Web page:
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So where is the inner collection of carbon monoxide coming from? One possibility is that astronomers caught a glimpse of debris ejected after a large object collided with an exoplanet. Astronomers haven’t directly detected any planets around Eta Corvi yet, but if the material was expelled during a collision, it could indicate the presence of a world inside the star’s habitable zone — the region where liquid water can exist on the planet’s surface. Such a collision would be remarkable timing for astronomers, though — a stroke of luck that it occurred in modern times.

Another possibility is that Eta Corvi is still suffering a violent childhood, with excess material smashing together well after any planets should have cleared out their orbits. “While smashing,” Marino says, “they release some of the gases and ices that are inside.” However, that stands at odds with astronomers’ idea for an aging toddler system like Eta Corvi.

“We expected that the younger the system, the higher the dynamical interactions because it’s still settling,” Rebollido says. After a billion and a half years, Eta Corvi should have calmed, most of its debris swept up by successful planets. “It doesn’t quite agree with our idea of how planetary systems form and when they settle down,” Rebollido says.
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Eta Corvi’s two-component debris disk was imaged by the Herschel Space Observatory at 70, 100, and 850 micrometers, as seen in the top row. The middle row shows synthetic images that were created based on best-fit models. Finally, the bottom row shows residual features that were left over after the synthetic images were subtracted from the real views, highlighting features that the models did not fully replicate.
Duchêne, G., et al. (ApJ, 784, 2, 19 [2014])

Bucket brigade

When Neptune and Uranus underwent what scientists call dynamical instability, trading places while moving outward through the solar system, they cleared debris from the inner edge of a once-wider Kuiper Belt. To get an idea of how Eta Corvi’s belts formed, Marino and his colleagues decided to model possible configurations of worlds and how they might pass material inward, as well as carve out the observed exo-Kuiper Belt. Marino wanted to figure out what kind of planets it would take to feed comets from the system’s outermost edges to its innermost regions.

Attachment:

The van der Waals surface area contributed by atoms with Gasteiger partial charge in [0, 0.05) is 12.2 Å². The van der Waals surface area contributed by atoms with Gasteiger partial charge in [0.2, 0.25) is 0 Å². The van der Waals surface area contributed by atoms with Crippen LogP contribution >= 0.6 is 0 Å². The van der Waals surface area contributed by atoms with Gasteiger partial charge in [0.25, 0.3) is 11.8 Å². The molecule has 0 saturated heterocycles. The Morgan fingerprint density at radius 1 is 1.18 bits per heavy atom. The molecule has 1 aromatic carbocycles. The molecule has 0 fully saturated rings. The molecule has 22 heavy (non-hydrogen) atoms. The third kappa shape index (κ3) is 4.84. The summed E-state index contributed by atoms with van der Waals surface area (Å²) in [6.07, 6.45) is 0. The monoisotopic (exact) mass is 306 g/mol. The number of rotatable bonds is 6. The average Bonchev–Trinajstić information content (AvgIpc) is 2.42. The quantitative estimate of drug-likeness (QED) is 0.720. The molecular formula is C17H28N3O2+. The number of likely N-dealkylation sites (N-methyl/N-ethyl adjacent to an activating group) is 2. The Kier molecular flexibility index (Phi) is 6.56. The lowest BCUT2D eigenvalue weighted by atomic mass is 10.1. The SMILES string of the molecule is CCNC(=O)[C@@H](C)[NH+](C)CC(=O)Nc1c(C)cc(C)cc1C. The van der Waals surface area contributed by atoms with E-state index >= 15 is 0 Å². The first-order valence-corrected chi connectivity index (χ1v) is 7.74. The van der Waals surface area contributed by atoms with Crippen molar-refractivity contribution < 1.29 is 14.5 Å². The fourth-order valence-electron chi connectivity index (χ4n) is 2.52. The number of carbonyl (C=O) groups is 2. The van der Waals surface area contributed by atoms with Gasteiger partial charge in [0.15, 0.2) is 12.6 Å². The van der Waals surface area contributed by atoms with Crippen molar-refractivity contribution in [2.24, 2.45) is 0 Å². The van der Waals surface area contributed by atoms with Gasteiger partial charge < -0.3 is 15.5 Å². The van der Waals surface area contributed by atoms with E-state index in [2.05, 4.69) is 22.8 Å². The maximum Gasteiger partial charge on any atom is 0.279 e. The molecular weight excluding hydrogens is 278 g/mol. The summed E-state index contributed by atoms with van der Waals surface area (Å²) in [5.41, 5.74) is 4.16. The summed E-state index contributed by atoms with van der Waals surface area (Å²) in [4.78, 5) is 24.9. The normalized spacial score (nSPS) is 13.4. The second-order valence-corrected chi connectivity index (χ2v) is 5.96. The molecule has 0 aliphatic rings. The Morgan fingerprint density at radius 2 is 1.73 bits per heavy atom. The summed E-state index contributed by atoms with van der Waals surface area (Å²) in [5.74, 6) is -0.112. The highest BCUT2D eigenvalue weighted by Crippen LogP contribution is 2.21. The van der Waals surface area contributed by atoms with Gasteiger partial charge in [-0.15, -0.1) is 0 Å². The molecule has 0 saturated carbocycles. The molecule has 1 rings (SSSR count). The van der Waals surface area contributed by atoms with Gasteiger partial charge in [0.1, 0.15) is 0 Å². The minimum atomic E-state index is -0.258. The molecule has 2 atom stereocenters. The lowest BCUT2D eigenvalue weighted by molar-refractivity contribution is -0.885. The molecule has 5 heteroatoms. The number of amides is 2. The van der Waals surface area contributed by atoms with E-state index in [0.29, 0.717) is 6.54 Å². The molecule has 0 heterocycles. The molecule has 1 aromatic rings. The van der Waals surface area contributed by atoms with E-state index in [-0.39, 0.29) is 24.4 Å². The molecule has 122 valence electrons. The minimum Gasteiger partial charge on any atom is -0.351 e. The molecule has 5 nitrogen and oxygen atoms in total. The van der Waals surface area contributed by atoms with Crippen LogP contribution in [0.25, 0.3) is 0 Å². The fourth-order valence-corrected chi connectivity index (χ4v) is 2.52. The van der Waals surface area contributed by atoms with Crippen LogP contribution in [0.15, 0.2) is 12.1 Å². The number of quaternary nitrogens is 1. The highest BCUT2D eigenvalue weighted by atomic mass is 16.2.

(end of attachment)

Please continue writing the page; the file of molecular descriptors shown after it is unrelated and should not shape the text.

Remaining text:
First, he and his colleagues looked at whether Eta Corvi could be undergoing its own version of LHB. When Neptune and Uranus migrated, they not only hurled cometary material inward, they also foundationally changed the structure of the Kuiper Belt. Previous studies suggest that, during the solar system’s LHB, the Kuiper Belt would have been broad, and features such as spiral arms could have formed within it.

Using the Atacama Large Millimeter/submillimeter Array (ALMA), Marino’s team probed Eta Corvi’s outer disk for signs of a giant planet stirring things up. Their observations showed no hints of spiral arms or other structures. “It seems unlikely that a dynamical instability in the system similar to the LHB is responsible,” the authors concluded in their paper.

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A model of Eta Corvi’s outer debris disk suggests it’s most heavily concentrated about 100 to 130 AU from the star.
J. Lebreton, C. Beichman, G. Bryden, et al. (APJ, 817, 2, 165 [2016])
However, if a relatively low-mass planet is either moving slowly outward through the belt or has settled in its midst, the researchers think it could send material inward. The planet would have to be small enough that it hasn’t made much of a dent in clearing out the debris around it, however, since the outer belt shows no sign of a gap. A planet between 3 and 30 Earth masses, orbiting between 75 and 100 AU, would be sufficient to fling comets inward.

When Neptune and Uranus plowed into the Kuiper Belt, they sent roughly 30 Earth masses’ worth of cometary debris to the inner solar system over a period of 15 million years. But not all of the comets made it. Jupiter, the largest of the planets, stands as sentinel for the terrestrial planets. While the gas giant lets some of the Kuiper Belt material fly by, most of it winds up getting diverted elsewhere, sometimes being ejected from the solar system entirely. “Only one in a million comets that got scattered inwards made it to collide with Earth,” Wyatt says.

If Eta Corvi has its own chain of worlds, the planetary conga line could allow material to leapfrog inward. But the existence of a giant inner dust cloud suggests that there is no Jupiter-like world guarding any rocky planets near Eta Corvi. According to Wyatt, the rate at which comets are hurled toward Eta Corvi is roughly 100 times less than the solar system experienced in its prime. However, without a Jupiter-like sentinel, more of that material actually succeeds in making it to the inner part of the Eta Corvi system.

Using simulations, Marino and his colleagues found that a chain of fewer than 10 worlds of roughly the same size — each weighing between 3 and 30 Earth masses — could easily hand off cometary material from one to the next. This is one possible way in which the system could continue to maintain its inner, warm disk of material that we see today.